I Ching

I Ching : The Ancient Chinese Book of Changes

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Description

The 2,500 year old Yi-jing or I Ching, translated as the 'Book of Changes', is an ancient Chinese work of divination and prophesy. Dating from the 4th century BC, it is traditionally consulted by performing complex routines of dropping bundles of dried grass stalks. The particular patterns formed when six stalks are dropped are represented by 64 symbols called hexagrams, which show every possible combination of broken and unbroken stalks. The Book of Changes tells how to interpret the hexagrams to decide which is the best approach or action in a given situation. I Ching: The Ancient Chinese Book of Changes features the 64 hexagrams and their successive interpretations, including the Judgment, written by King Wen in the 12th Century BCE, The Commentary and The Image (both attributed to Confucius, 6-5th Century BCE), and The Lines, written by King Wen's son. Accompanying The Lines are present-day interpretative texts. Beautifully produced in traditional Chinese binding and with a timeless design, this book will allow anyone fascinated by the traditional philosophies of the East to follow in the footsteps of Confucius and use the I Ching to predict their destiny.
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Product details

  • Hardback | 96 pages
  • 195 x 264 x 22.86mm | 800g
  • London, United Kingdom
  • English
  • 64 logograms; 64 Illustrations, unspecified
  • 1782747214
  • 9781782747215
  • 1,056,746

Table of contents

Introduction - The history of the I Ching and how to consult it
1. Ch'ien - The Creative Principle
2. K'un - The Passive Principle
3. Chun - Initial Difficulties
4. Meng - Youthful Inexperience
5. Hsu - Patient anticipation
6. Sung - Conflict
7. Shih - A Troop of soldiers
8. Pi - Seeking unity
9. Hsiao Ch'u - The Power of the Weak
10. Lu - Treading Wisely
11. T-ai - Peace
12. P'i - Stagnation
13. T'ung Jen - Companions
14. Tayu - Abundant Possessions
15. Ch'ien - Humility
16. Yu- Anticipation
17. Sui - Allegiance
18. Ku - Arresting Decay
19. Lin - Approaching
20. Kuan - Contemplation
21. Shih Ho - Biting Through
22. Pi - Grace
23. Po - Disintegration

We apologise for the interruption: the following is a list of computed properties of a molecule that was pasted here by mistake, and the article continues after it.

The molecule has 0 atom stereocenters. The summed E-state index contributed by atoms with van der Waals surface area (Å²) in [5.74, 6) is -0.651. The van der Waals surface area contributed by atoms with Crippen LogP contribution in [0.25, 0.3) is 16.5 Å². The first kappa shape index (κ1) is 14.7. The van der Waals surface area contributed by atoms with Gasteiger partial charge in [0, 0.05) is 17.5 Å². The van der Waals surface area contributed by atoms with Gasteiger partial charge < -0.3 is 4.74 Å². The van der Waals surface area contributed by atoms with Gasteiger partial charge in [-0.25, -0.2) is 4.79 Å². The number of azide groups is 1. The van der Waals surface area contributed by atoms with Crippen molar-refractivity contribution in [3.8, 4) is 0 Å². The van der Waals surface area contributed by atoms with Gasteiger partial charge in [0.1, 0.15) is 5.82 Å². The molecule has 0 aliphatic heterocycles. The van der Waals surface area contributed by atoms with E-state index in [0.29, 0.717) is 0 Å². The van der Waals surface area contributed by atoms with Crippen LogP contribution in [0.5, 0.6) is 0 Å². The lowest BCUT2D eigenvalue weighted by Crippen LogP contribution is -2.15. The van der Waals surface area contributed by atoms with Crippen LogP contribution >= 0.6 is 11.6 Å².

24. Fu - The Turning Point
25. Wu Wang - Innocence
26. Ta Ch'u - The Restraining Force
27. I - Nourishment
28. Ta Kuo - Excess
29. K'an - The Abyss
30. Li - Flaming Beauty
31. Hsien - Influence
32. Heng - Endurance
33. Tun - Withdrawal
34. Ta Chuang - Greatness
35. Chin - Progress
36. Ming I - Sinking Light
37. Chia Jen - The Family
38. K-uei - Opposites
39. Chien - Obstacles
40. Hsieh - Deliverance
41. Sun - Decrease
42. I - Increase
43. Kuai - Resolution
44. Kou - Coming Together
45. Ts-ui - Congregation
46. Sheng - Moving upward
47. K'un - Exhaustion
48. Ching - The Well
49. Ko - Throwing Off
50. Ting - The Cauldron
51. Chen - Thunderclap
52. Ken - Inaction
53. Chien - Gradual Progress
54. Kuei Mei - The Marriageable Maiden
55. Feng - Abundance
56. Lu - The Wayfarer
57. Sun - Submission
58. Tui - Joy
59. Huan - Dispersal
60. Chieh - Restraint
61. Chung Fu - Inner Truth
62. Hsiao Kuo - The Small Persist
63. Chi Chi - Climax and After
64. Wei Chi - Before Climax
Index
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About Neil Powell

Neil Powell is an author and editor who lives in the UK. Kieron Connolly is a graduate in history from Edinburgh University and in film from the National Film & Television School. An author and journalist, he has written for the Mail on Sunday, the Daily Mail and The Times. His books include Dark History of Hollywood, Abandoned Places, Abandoned Civilizations, Abandoned Castles, and Bloody History of America. He lives in London. Confucius - the Latinized name of K'ung Fu-tzu (Great Master K'ung) - was a descendant of a branch of the Shang dynasty that ruled China from around 1122 BCE to 221 BCE. He was born around 551 BCE in what is now the province of Shantung in northeastern China. He worked in a number of roles before becoming a teacher. Around 498 BCE, he began a long journey throughout eastern China accompanied by several of his disciples, during which he developed his ideas on philosophy and the art of government, as well as teaching. He acquired a large following which has become known as the school of Ju (Confucianism). Confucius died in 479 BCE.
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